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Article

Herbert Jennings Rose and Jenny March

Nausicaa, in Homer'sOdyssey the young daughter of *Alcinous (1), king of the Phaeacians (see scheria), and Arete. In book 6, moved by *Athena in a dream, she goes to the river-mouth to do the family washing, and is playing ball with her maids when the shipwrecked *Odysseus comes out of hiding and begs her help. He is almost naked, and the maids run away in fear; but Nausicaa, given courage by Athena, stands her ground and promises him her help. She gives him food, drink, and clothing, shows him the way to the city, and advises him on how to behave to her parents. She admits to herself that she would like to marry him, and Alcinous is ready to agree to this (7.311 ff.), but Odysseus is eager to return home to *Penelope. He bids farewell to Nausicaa, assuring her that he owes her his life and will remember her always (8.457–468). According to a later story, she married *Telemachus (Hellanicus, FGrH 4 F 156).

Article

Joseph Farrell

The idea that a writer’s works form the record of a clearly defined career is a familiar but relatively understudied aspect of ancient literary history. In Greek literature, relevant motifs appear already in Homer (in the Iliad, Achilles’ self-referential singing of klea andron (9.189) in combination with Telemachus’s defense of Phemius’s novel, post-Iliadic theme in the Odyssey (1.345–352), and Hesiod (initiated by the Muses at Theogony 22–34 and at Works and Days 650–662 previously victorious—with Theogony?—in a singing contest at the funeral games of Amphidamas). But thinkers of the archaic and classical periods generally considered a poet’s work in a single genre as an expression of his immanent character, and not as the result of a career choice. Beginning with Thucydides and Xenophon, however, retired military men and politicians establish a normative career pattern in the genre of history. But in the Hellenistic period, as poets cultivate expertise in many genres (polyeideia), the career motif begins to come in to view.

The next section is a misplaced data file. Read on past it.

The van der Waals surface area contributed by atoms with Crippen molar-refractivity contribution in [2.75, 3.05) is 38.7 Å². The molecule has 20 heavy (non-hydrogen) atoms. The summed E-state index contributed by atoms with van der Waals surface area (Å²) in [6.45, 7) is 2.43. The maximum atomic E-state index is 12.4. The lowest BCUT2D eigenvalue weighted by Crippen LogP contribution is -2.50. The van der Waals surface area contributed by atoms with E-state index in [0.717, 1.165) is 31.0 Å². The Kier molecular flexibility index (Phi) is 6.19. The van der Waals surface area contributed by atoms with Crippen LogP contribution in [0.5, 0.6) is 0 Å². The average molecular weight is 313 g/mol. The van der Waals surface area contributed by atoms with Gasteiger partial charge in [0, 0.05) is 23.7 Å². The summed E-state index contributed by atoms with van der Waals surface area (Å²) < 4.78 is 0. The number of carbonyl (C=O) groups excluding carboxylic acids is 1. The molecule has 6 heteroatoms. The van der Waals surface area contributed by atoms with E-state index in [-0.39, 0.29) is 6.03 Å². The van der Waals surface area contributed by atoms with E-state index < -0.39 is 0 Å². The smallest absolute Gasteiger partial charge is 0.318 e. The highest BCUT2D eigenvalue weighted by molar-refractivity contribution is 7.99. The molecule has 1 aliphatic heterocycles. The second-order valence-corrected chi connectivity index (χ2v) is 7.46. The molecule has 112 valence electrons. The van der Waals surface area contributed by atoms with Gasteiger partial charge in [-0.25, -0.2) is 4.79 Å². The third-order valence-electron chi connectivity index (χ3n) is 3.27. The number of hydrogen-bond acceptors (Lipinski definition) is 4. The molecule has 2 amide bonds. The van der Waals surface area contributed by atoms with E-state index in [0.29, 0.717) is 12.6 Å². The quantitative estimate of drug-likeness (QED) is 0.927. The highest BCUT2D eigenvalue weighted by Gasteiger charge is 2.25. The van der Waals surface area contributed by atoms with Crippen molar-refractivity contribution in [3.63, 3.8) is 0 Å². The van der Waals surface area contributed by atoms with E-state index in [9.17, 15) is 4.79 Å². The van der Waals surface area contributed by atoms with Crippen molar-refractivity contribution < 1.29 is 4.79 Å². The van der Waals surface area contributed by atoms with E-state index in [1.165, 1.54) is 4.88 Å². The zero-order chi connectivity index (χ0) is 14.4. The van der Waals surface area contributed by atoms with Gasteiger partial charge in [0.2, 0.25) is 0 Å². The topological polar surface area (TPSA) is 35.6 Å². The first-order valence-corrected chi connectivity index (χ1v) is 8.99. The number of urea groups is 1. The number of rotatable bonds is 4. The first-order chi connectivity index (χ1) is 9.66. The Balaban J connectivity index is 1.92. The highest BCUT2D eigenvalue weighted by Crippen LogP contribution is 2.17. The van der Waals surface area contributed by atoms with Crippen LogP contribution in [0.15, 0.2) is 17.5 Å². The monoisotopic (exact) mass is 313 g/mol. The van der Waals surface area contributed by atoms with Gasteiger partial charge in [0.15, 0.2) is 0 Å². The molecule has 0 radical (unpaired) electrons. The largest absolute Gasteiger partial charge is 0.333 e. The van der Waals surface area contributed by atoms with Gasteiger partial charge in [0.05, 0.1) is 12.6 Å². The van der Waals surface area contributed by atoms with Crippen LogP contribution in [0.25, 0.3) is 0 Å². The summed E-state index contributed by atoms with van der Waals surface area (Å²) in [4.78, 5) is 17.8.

Article

A. Sens

The Batrachomyomachia (BM), the “Battle of Frogs and Mice,” is a mock epic poem of slightly more than 300 dactylic hexameter verses, broadly imitating the language and style of Homer. The poem was widely read as a school text in the Byzantine period. As transmitted in the manuscripts, it contains a number of interpolated verses, and the generally problematic character of the textual tradition complicates the assessment of a number of passages. The work has been variously dated, but it is more likely to be the work of the late Hellenistic period than of the early Classical age, since it contains what appear to be allusions to Moschus’s Europa and Callimachus’s Aetia, and its language shows the influence of Latin. References to the poem in the preface to the Silvae of Statius (1 pr.) and in an epigram of Martial (14.183) provide a terminus ante quem in the last decades of the 1st century ce.

Article

A mythic king of the Trojans, son of Dardanus and Batea, and father of Troos. Little is known about the Trojan Erichthonius, apart from what is related in Homer—he was the grandson of Zeus, son of Dardanus and the father of Troos, the progenitor of the Trojans (Iliad20.215-234).1Later elaborations add that his wife is named either Callirrhoe (Dion. Hal. Ant. Rom. 1.62.2) Astyoche, and that his siblings alternatively include Ilus (Apollod. 3.12.2) or Zacynthus (Dionys. Ant. Rom. 1.50.3), along with a sister named Idaea (Diod. Sic. 4.43).Fabulously wealthy, he had a beautiful herd of horses with which Boreas mated, producing a line of supernatural horses that could run on the water (Iliad20.215-234, possibly Hesiod, fr. 177, lin. 14 =P. Oxy. 1359 fr. 2, ed. Grenfell–Hun, Oppian Cynegetica 1.225)—and are probably a mythic variant for the supernatural horses that Troos receives from Zeus in exchange for Ganymedes (Apollod.

Article

Laura Miguélez-Cavero